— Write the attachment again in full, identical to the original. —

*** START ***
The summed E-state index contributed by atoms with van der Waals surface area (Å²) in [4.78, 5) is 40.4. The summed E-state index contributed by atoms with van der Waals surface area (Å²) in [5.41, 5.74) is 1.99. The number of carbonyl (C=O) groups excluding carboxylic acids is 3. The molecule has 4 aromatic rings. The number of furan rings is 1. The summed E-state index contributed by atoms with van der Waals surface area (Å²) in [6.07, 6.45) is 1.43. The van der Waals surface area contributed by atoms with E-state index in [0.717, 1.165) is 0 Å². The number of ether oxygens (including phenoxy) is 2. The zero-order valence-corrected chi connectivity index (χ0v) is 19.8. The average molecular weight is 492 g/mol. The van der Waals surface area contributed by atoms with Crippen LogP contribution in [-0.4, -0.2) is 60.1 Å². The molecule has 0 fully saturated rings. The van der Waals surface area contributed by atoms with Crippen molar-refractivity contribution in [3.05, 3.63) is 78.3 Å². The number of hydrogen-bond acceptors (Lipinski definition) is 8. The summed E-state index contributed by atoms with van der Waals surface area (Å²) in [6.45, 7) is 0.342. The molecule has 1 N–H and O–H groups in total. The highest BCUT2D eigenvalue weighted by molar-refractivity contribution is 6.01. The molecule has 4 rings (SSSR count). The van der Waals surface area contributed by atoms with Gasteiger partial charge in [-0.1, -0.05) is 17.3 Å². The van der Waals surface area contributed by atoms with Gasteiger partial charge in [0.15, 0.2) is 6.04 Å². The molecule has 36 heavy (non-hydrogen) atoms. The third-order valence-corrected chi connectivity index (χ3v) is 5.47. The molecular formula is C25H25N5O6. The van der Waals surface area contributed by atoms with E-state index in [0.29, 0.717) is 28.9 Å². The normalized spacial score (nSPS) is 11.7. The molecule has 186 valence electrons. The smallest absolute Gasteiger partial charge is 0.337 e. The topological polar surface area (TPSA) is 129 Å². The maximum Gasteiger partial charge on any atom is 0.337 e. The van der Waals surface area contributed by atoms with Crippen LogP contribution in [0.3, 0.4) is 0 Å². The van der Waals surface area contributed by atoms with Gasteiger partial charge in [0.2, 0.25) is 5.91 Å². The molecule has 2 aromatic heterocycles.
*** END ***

The summed E-state index contributed by atoms with van der Waals surface area (Å²) in [4.78, 5) is 40.4. The summed E-state index contributed by atoms with van der Waals surface area (Å²) in [5.41, 5.74) is 1.99. The number of carbonyl (C=O) groups excluding carboxylic acids is 3. The molecule has 4 aromatic rings. The number of furan rings is 1. The summed E-state index contributed by atoms with van der Waals surface area (Å²) in [6.07, 6.45) is 1.43. The van der Waals surface area contributed by atoms with E-state index in [0.717, 1.165) is 0 Å². The number of ether oxygens (including phenoxy) is 2. The zero-order valence-corrected chi connectivity index (χ0v) is 19.8. The average molecular weight is 492 g/mol. The van der Waals surface area contributed by atoms with Crippen LogP contribution in [-0.4, -0.2) is 60.1 Å². The molecule has 0 fully saturated rings. The van der Waals surface area contributed by atoms with Crippen molar-refractivity contribution in [3.05, 3.63) is 78.3 Å². The number of hydrogen-bond acceptors (Lipinski definition) is 8. The summed E-state index contributed by atoms with van der Waals surface area (Å²) in [6.45, 7) is 0.342. The molecule has 1 N–H and O–H groups in total. The highest BCUT2D eigenvalue weighted by molar-refractivity contribution is 6.01. The molecule has 4 rings (SSSR count). The van der Waals surface area contributed by atoms with Gasteiger partial charge in [-0.1, -0.05) is 17.3 Å². The van der Waals surface area contributed by atoms with Gasteiger partial charge in [0.15, 0.2) is 6.04 Å². The molecule has 36 heavy (non-hydrogen) atoms. The third-order valence-corrected chi connectivity index (χ3v) is 5.47. The molecular formula is C25H25N5O6. The van der Waals surface area contributed by atoms with E-state index in [0.29, 0.717) is 28.9 Å². The normalized spacial score (nSPS) is 11.7. The molecule has 186 valence electrons. The smallest absolute Gasteiger partial charge is 0.337 e. The topological polar surface area (TPSA) is 129 Å². The maximum Gasteiger partial charge on any atom is 0.337 e. The van der Waals surface area contributed by atoms with Crippen LogP contribution in [0.3, 0.4) is 0 Å². The van der Waals surface area contributed by atoms with Gasteiger partial charge in [0.2, 0.25) is 5.91 Å². The molecule has 2 aromatic heterocycles.